Frank William Boreham 1871-1959

Frank William Boreham 1871-1959
A photo F W Boreham took of himself in 1911

Wednesday, February 20, 2008

Boreham on the Handicap

It was a sunny autumn afternoon. The leaves were rustling about my feet, and the first nip of winter was in the air. It was Saturday, and I was out for a stroll. Suddenly a crowd attracted my attention, and, impelled by that curiosity which such a concourse invariably excites, I drew near to see whether it meant a fire or a fight. It was neither.

As I approached I caught sight of young fellows moving in and out among the people, wearing light many-coloured garments, and I guessed that a race was about to be run. Almost as soon as I arrived, the men were called up, arranged in a long line, and preparations made for the start. At a signal two or three of them sprang out from the line and bounded with an easy stride along the load. A few seconds later, three or four more followed; then others; until at last only one was left; and, after a brief period of further waiting, he also left the line and set out in pursuit. It was a handicap, Iwas told, and this man had started from scratch.

It was to be a long race, and it would be some time before any of the runners could be expected back again. The crowd, therefore, dispersed for the time being, breaking up into knots and groups, each of which strolled off to while away the waiting time as its own taste suggested. I turned into a lane that led up into the bush on the hillside, and, from that sheltered and sunny eminence, watched for the first sign of the returning runners.

Sitting there with nothing to do, it flashed upon me that the scene I had just witnessed was a reflection, as in a mirror, of all human experience and endeavour. Most people are heavily handicapped; it is no good blinking the fact. Ask a man to undertake some office or assume some responsibility in connexion with the church, and he will silence you at once with a narration of the difficulties that stand in his way. Ask a man to act on some board or committee for the management of some charitable or philanthropic enterprise, and he will explain to you that he has not a minute to spare. Ask a man to subscribe to some most necessary or deserving object, and he will tell you of the incessant demands to which he is subjected.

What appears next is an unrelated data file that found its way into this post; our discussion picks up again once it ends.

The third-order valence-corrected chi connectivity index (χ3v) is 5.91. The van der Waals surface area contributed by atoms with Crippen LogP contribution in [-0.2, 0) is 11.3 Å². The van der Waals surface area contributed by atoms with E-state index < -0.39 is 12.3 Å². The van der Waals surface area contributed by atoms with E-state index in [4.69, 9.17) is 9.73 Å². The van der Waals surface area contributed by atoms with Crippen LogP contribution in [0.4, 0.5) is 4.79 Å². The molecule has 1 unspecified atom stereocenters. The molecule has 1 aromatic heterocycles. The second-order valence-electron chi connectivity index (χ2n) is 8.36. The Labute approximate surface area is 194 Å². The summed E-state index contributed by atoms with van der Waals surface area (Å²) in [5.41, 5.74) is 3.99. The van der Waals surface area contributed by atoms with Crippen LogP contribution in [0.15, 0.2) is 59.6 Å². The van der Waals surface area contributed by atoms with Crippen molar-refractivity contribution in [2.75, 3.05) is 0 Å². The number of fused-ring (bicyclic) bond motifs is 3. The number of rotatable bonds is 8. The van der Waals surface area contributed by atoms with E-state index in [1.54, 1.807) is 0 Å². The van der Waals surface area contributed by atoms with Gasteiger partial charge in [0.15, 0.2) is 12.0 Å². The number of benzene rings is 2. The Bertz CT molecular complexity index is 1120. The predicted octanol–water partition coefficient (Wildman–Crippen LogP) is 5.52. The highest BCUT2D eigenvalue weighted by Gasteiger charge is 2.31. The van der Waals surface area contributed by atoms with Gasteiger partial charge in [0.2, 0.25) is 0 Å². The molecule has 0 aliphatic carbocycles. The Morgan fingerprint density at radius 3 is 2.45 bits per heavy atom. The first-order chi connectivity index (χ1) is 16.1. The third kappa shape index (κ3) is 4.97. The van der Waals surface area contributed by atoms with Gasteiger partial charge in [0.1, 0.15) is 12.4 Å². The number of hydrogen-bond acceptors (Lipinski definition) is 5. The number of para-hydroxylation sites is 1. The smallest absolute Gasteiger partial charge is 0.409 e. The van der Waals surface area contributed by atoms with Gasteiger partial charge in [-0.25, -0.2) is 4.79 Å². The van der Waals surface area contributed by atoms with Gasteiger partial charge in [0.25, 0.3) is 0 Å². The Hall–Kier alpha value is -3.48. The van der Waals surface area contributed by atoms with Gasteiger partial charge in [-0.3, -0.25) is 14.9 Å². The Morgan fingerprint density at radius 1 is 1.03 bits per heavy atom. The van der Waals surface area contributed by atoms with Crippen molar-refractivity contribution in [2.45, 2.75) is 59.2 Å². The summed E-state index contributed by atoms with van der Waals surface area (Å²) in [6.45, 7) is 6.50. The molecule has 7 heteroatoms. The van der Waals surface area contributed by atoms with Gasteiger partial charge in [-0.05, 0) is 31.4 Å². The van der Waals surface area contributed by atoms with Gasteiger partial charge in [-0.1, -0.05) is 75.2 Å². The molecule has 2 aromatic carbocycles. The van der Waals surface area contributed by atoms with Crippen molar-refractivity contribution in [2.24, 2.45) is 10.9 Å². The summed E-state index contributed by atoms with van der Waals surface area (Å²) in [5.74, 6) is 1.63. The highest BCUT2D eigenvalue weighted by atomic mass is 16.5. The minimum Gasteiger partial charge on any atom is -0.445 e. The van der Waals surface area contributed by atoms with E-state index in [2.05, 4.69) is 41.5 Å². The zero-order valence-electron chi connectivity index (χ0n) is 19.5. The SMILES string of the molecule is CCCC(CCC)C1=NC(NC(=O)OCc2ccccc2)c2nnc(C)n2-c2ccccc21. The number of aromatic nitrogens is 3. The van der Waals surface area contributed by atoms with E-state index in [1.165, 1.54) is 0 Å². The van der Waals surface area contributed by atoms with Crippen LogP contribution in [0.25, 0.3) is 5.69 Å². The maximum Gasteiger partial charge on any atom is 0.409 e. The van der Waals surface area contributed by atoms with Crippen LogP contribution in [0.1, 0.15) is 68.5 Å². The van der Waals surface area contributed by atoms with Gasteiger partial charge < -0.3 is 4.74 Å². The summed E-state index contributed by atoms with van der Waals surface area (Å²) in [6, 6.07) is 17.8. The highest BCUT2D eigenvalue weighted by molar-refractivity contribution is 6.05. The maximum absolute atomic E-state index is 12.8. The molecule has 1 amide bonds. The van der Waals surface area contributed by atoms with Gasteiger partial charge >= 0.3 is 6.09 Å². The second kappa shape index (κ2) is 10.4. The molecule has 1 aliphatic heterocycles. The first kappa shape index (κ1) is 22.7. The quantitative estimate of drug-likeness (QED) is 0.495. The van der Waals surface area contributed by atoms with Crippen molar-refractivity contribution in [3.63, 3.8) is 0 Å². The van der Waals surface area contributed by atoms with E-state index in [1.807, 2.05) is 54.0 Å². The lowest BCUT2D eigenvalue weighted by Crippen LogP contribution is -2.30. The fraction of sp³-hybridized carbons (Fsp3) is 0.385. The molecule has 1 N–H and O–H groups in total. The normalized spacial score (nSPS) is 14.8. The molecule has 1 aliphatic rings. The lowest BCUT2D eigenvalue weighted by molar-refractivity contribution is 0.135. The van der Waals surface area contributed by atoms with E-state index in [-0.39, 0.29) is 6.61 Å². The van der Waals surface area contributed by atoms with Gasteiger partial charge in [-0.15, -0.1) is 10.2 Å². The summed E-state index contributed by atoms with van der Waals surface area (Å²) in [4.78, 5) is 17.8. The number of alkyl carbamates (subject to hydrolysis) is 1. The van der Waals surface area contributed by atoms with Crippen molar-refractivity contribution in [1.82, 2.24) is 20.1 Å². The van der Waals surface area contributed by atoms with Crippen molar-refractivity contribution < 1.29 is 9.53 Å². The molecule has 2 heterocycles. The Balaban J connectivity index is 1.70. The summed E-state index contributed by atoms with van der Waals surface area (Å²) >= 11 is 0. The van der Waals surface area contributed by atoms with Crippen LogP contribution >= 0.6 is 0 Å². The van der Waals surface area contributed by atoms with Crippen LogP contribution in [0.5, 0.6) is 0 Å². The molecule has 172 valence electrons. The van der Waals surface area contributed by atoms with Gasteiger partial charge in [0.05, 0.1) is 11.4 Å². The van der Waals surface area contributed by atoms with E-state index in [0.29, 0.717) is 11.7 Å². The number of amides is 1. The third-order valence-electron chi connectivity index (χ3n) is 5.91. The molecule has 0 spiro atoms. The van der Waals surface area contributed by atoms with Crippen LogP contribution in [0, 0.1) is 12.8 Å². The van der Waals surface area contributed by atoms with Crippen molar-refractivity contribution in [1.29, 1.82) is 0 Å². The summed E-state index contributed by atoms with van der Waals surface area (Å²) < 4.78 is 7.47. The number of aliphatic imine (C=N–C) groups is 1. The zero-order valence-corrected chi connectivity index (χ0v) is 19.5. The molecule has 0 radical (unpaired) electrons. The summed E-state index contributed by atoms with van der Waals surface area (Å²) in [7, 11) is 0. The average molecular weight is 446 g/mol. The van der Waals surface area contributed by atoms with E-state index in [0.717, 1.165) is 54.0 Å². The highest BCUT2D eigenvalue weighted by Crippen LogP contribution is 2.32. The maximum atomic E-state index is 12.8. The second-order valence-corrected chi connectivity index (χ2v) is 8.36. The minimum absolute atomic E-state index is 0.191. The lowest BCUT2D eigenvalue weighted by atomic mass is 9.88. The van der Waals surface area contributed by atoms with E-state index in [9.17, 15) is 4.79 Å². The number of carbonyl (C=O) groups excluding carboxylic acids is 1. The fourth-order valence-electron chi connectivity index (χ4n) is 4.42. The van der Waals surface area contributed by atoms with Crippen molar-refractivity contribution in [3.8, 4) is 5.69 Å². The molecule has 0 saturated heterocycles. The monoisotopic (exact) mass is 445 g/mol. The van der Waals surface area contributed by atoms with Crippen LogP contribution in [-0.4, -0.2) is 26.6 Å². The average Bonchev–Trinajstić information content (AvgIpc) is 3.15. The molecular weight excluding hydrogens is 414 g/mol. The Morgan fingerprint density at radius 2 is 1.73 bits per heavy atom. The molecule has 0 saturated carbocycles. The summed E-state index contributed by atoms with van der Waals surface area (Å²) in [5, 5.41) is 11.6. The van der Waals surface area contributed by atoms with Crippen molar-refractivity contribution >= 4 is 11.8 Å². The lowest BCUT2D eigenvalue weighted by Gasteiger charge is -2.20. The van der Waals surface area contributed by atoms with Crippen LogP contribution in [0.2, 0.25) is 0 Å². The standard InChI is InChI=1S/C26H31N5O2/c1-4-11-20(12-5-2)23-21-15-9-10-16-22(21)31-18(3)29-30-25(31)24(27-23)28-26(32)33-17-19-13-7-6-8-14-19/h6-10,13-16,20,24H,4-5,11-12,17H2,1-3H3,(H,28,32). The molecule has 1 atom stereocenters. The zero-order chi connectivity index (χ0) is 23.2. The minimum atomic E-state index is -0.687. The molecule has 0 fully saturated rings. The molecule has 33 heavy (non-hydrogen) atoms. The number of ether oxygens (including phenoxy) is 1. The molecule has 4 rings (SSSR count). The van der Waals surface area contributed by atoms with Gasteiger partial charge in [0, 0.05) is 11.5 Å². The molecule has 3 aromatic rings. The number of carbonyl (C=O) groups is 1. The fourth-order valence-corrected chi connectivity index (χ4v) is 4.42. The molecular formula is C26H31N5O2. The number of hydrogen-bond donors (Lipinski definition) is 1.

Now it is no good putting all this down to cant. We have no right to assume that these are merely the lame excuses of men who, in their secret souls, do not desire to assist us. We must not hastily hurl at them the curse that fell upon Meroz because it came not to the help of the Lord against the mighty. All that they say is perfectly true.

The difficulties that debar the first of these men from undertaking the work to which you are calling him are both real and formidable; the second man has every moment of his time fully occupied; the third man, because he is known to be generous, is badgered to death with collecting-lists from the first thing in the morning till the last thing at night. We must not judge these men too harshly. In the uncharitableness of our hearts we imagine that they have given us excuses which are not reasons. The fact is that they have done exactly the reverse; they have given us reasons which are not excuses.

We are on safer ground when we recognize frankly that it is very difficult for many people to devote much time, much energy, and much money to the kingdom of God. Many people are heavily handicapped.

F W Boreham, ‘The Handicap’ Mushrooms on the Moor (London: Charles H Kelly, 1915), 117-119.

Image: “It was to be a long race, and it would be some time before any of the runners could be expected back again.”